When will China complain about Apples monopoly, there frightening use of patents and the fact people are dying in the factories from suicide? (oh wait.. its an income to Foxconn, one of the largest manufaturers in the world of IT finished goods with a huge plant in south China)...

When will Linux be forced upon the courts for being FREE?

When will all brands of everything be banned from sale in China because they have decided they want to make knock off versions of said products without any regard for he company they are ripping off?

When will China stop and realise that the world isnt against them and that there isn't a need for looking over ones shoulder constantly?

Either way.. a waste of time which ever way you look at it.
Corky42 2nd September 2014, 14:39 Quote
Originally Posted by andrew8200m
Why isn't windows XP sufficient?

Because it's no longer receiving updates so is vulnerable to attacks.
Originally Posted by andrew8200m
When will Windows 7 see the same fate?

January 14, 2020.
andrew8200m 2nd September 2014, 16:43 Quote
Originally Posted by Corky42
Because it's no longer receiving updates so is vulnerable to attacks.

January 14, 2020.

It was rhetorical on both counts. But I see where the Chinese are coming from, why should they revamp an entire country on hundreds of thousands if not millions of government PCs to a later OS when XP has been sufficient.(the cost of the win8.1 licensing) Its a forced multi billion dollar bill that if support remained would be avoided.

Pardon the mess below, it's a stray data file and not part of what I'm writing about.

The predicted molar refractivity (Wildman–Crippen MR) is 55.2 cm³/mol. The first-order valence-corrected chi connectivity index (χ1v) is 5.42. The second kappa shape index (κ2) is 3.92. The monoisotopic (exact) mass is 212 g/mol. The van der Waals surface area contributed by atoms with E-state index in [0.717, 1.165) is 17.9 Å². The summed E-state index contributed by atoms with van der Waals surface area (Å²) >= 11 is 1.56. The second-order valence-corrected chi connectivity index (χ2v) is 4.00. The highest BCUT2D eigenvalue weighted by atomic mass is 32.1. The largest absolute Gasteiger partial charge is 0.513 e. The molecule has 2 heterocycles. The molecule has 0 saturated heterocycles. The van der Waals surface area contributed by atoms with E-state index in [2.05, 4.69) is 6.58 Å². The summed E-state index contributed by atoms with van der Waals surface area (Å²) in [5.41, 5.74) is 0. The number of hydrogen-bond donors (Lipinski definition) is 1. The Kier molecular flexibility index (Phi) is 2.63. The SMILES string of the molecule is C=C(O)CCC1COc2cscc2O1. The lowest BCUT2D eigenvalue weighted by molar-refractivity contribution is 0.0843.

Flip side to that argument is that the cost of windows XP times however many they sold divided by man hours maintaining the OS is probably at a point now where the profitability will start to plateau and then hit a negative hence the ending of its working life and supported life.

Instead of running win8.1 on everything I think in this instance Microsoft should perhaps have a dev team to support XP in china to maintain vulnerability's for a number of years agreed to avoid the law suits etc at a cost obviously to China for Microsoft to deem it feasible but at the same time not too expensive that a change to OS would have yielded similar results for a similar price.
Blackshark 2nd September 2014, 19:31 Quote
Well because the licences, when purchased, either with a new pc or afterwards stated clearly that the product would not be supported forever. I do not remember if MS released the end of life date for XP on its release, but I think they did.

No leg to stand on. But for a country that prides itself on doing what it likes, without recourse even to its own laws, we should not be surprised.
Anfield 2nd September 2014, 20:18 Quote
Large organizations (regardless if governments or private companies and regardless of where in the world) refusing to adopt Windows 8 is nothing new, too expensive to adapt any proprietary software used and train users for it.

Microsoft a monopoly? No way of denying that 90%+ Marketshare on Desktop PCs is a monopoly.
Log in

You are not logged in, please login with your forum account below. If you don't already have an account please register to start contributing.

Discuss in the forums